The Ministry of Finance decided to exempt banking services provided by banks operating in the Egyptian market from the value-added tax (VAT). However, financial banks call for further clarification on the matter and whether the decision will exempt banks from paying VAT or only registration.
The Minister of Finance, Amr Al-Garhi, said in a statement last week that the ministry has completed the VAT draft law, which is to replace the current tax law on sales.
The ministry exempted a group of 52 goods and services from that tax, including banking transactions carried out by the banks.
The Ministry of Finances estimated that the VAT would bring EGP 10bn in revenues to the new budget but this exemption would reduce that figure.
According to legal adviser to the Federation of Egyptian Banks (FEB) Ruqia Riad, exempting the banking transactions from the VAT comes as a response to banks’ request. This is the same as exempting them from the sales tax, which is substituted by the VAT.
She told Daily News Egypt that banks refused to register for the VAT and provided an official memorandum to the governor of the Central Bank of Egypt (CBE), which the CBE, in turn, presented to the Ministry of Finance.
The Egyptian Tax Authority has demanded that banks operating in the market register for the VAT. However, banks refused out of concern that they will be forced to pay VAT on services rendered to their customers, especially in light of a prior dispute between banks and the authority on the definition of those services.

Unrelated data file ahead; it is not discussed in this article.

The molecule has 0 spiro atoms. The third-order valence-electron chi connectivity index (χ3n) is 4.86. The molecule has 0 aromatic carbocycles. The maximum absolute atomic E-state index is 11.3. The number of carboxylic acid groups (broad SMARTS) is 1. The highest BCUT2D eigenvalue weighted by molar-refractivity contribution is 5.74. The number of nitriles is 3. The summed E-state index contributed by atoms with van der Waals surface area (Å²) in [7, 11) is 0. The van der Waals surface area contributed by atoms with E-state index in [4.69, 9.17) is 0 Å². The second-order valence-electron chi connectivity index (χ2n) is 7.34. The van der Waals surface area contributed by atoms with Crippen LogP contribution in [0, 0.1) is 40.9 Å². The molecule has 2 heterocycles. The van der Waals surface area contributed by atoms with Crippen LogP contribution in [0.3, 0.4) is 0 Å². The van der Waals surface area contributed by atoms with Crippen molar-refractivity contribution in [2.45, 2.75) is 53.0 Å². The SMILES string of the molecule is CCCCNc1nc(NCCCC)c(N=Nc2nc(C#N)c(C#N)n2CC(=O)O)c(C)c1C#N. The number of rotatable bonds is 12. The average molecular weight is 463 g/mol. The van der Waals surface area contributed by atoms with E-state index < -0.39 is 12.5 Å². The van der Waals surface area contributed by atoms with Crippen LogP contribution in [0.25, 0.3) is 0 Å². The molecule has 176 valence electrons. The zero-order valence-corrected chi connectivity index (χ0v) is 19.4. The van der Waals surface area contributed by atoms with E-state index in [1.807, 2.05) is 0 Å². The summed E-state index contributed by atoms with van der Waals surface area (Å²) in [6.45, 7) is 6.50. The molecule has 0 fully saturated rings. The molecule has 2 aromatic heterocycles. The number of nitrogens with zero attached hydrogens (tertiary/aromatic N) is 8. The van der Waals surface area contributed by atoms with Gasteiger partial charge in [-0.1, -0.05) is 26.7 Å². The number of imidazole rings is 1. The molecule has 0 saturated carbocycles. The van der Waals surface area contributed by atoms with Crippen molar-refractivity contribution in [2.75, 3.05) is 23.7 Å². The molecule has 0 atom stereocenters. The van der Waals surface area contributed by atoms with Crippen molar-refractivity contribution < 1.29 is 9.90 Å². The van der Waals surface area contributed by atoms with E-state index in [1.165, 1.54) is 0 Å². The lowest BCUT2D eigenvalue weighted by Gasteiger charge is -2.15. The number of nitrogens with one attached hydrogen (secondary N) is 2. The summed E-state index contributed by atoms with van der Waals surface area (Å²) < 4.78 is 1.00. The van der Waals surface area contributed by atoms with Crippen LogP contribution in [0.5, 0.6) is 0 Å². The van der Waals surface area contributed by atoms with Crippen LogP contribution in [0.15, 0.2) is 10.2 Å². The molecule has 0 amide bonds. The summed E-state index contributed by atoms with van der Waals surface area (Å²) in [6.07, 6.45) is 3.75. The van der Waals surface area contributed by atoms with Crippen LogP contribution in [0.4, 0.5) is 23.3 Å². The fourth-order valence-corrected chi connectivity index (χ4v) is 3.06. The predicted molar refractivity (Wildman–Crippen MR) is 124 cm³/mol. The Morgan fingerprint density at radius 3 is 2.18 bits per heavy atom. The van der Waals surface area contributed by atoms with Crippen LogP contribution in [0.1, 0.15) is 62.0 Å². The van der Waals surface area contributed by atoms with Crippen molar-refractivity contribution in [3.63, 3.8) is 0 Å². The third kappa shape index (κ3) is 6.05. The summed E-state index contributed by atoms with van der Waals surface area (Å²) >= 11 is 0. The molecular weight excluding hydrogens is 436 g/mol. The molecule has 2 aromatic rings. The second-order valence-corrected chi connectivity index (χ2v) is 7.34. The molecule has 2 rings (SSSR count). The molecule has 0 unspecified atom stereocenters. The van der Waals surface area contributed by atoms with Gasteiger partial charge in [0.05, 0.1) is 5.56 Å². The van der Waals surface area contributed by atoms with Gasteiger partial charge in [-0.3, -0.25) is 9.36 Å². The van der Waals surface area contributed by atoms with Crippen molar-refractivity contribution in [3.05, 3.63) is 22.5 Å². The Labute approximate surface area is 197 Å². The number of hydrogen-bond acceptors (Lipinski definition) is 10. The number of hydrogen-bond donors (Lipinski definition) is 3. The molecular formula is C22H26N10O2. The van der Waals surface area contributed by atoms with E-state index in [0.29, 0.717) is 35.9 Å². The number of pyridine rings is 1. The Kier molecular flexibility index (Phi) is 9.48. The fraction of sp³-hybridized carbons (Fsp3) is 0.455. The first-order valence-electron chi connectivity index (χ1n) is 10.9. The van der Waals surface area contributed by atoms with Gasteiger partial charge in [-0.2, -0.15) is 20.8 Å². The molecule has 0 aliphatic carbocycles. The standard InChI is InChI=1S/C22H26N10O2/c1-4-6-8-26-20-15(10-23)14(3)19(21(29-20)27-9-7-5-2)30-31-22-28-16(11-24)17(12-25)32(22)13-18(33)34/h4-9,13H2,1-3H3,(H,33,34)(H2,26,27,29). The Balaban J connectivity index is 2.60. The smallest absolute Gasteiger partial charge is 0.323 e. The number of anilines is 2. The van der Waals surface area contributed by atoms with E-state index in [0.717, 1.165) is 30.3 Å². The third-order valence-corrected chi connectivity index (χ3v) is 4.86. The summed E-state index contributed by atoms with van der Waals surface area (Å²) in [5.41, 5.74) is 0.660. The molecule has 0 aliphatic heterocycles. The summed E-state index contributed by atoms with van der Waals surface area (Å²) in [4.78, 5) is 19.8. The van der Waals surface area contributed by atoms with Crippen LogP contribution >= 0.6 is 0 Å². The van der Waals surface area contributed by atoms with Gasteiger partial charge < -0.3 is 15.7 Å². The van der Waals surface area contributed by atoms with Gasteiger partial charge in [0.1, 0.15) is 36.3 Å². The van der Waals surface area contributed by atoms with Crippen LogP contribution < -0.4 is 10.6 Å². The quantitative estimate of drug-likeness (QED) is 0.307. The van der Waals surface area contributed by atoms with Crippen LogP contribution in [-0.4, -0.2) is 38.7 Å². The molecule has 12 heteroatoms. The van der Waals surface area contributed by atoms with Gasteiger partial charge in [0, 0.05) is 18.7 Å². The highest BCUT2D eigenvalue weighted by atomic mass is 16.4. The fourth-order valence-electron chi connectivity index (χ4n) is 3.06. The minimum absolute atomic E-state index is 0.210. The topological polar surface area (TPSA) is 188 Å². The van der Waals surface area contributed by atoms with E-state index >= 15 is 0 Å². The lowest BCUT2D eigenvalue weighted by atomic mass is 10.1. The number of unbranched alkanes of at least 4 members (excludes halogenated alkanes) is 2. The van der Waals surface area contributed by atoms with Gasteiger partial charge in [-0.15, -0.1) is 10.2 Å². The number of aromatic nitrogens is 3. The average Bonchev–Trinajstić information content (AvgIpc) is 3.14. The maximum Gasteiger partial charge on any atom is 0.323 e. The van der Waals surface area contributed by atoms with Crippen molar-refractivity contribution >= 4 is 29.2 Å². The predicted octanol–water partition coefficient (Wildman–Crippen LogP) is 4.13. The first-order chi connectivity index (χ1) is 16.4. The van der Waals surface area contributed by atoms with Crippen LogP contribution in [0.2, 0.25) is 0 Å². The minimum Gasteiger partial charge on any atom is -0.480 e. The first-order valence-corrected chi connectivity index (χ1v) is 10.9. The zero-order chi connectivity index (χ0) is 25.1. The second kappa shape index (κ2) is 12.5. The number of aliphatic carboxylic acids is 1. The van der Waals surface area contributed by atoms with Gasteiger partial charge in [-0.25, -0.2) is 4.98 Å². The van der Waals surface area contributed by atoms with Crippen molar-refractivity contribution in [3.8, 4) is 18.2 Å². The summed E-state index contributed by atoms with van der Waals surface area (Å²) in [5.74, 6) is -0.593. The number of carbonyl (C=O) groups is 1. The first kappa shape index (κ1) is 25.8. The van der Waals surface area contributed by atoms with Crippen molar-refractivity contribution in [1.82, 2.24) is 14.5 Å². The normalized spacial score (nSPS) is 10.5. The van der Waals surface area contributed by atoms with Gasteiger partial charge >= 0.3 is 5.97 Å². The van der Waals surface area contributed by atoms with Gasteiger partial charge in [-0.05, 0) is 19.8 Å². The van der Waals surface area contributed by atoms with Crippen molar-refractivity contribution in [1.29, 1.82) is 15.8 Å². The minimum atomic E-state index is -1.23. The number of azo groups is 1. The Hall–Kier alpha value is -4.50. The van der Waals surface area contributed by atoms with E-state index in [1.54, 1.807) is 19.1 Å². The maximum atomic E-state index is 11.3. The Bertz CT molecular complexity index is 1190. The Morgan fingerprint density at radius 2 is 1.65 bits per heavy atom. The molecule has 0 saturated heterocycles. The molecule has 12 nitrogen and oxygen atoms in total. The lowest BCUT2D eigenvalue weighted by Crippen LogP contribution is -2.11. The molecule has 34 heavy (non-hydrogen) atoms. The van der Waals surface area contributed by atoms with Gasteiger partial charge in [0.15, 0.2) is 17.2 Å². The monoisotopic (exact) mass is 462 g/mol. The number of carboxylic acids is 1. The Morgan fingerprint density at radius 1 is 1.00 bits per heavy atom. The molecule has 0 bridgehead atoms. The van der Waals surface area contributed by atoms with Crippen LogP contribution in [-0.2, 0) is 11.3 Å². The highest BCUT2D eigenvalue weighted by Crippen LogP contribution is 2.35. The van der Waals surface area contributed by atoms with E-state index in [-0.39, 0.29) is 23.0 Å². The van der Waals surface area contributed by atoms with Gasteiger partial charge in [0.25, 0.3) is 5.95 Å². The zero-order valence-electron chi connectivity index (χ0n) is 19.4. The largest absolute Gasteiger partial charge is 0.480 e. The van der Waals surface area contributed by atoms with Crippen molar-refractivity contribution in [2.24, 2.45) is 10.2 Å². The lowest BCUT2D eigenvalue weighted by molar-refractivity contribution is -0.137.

Riad highlighted an example of these disputes, in which the authority did not consider safe deposit locker rental to the customers’ banking service and demanded banks to pay tax on that service. Renting a safe deposit locker is an essential and prominent service that banks provide to their customers, what makes it eligible to be exempted from taxes.
She added that the banks once again refused to register for the VAT, to avoid more disputes with the Tax Authority.
The authority obligated two banks to register for the sales tax, the two banks then set up a lawsuit to challenge that decision. The court ruling was in favour of banks and the compulsory registration was cancelled. The same situation will repeat with the VAT if the authority insists on obligating banks to register, according to Riad.